Upon getting on the train, I often cross paths with a woman I call Ozzy Chick. She’s in her early 30’s, wears tinted round glasses, and parts her reddish-black hair down the center. While I’ve yet to see her bite any heads off of birds, she does have this weird fashion sense… it’s like every style of bad wallpaper you could imagine in an 70’s kitchen, I’ve coined it ‘corporate nauseous’.

Once everyone has sat down, a man in his late 40’s will walk up and down the aisle as if he’s looking for a seat. But even if there are open ones, he won’t sit. He has a kind of lurch as he walks, and he wears these awful looking striped polos that make the Izod gator bite its own tail. Yet he reminds me of a flaky doctor I’ve met once, and so I’ve coined him Dr. Strange. While he bears no resemblance to the Marvel Comics character, the name fits.

While I usually point out the peculiar people on my train, one thing I’ve taken note of is the evolution of pregnant women. Most are regulars who one day appear to be slightly heavier (hey, it happens to the best of us). A month or two later, it becomes evident why. Then after a few more months of full tilt belly, they just disappear. A few months go by, and the women return as if nothing ever happened. While the maternity leave is obvious, it is amusing to watch strangers evolve while I’ve been hovering in my isolated Dantonian limbo.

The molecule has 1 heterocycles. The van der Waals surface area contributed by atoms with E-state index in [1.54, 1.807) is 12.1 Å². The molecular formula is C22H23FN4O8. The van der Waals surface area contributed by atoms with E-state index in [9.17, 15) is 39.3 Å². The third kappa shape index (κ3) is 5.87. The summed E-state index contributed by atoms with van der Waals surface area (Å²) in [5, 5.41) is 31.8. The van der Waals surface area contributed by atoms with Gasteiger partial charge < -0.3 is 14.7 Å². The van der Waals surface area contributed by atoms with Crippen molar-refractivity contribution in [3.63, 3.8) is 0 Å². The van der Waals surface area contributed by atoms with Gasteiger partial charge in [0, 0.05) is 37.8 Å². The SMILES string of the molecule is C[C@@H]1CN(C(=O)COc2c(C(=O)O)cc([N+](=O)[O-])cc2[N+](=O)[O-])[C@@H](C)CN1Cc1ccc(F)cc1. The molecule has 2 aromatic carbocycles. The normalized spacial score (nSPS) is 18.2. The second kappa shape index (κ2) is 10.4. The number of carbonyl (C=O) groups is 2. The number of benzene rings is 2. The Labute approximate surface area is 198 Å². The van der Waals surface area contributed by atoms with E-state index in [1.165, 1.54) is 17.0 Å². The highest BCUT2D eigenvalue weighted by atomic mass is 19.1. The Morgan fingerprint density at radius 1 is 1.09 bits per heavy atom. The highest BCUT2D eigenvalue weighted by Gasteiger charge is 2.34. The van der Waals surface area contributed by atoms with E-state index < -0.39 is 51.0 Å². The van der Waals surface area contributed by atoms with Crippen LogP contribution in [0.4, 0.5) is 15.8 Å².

As we near the metropolis, it is then that I consider role reversal. That if I have a tag for these people I see every morning, then therefore they probably have a tag for me. What could it be? Angry Looking Young Man? iPod Guy? The Gent with the Mirror Shades and Swiss Messenger Bag? I certainly don’t look like an artist or a writer (if such a stereotype exists, although I’ve been told I don’t look like those anyway.) But then, I think I got it— the Fast Walker. Yes I confess, I am compelled to get the hell out of Grand Central the second I arrive.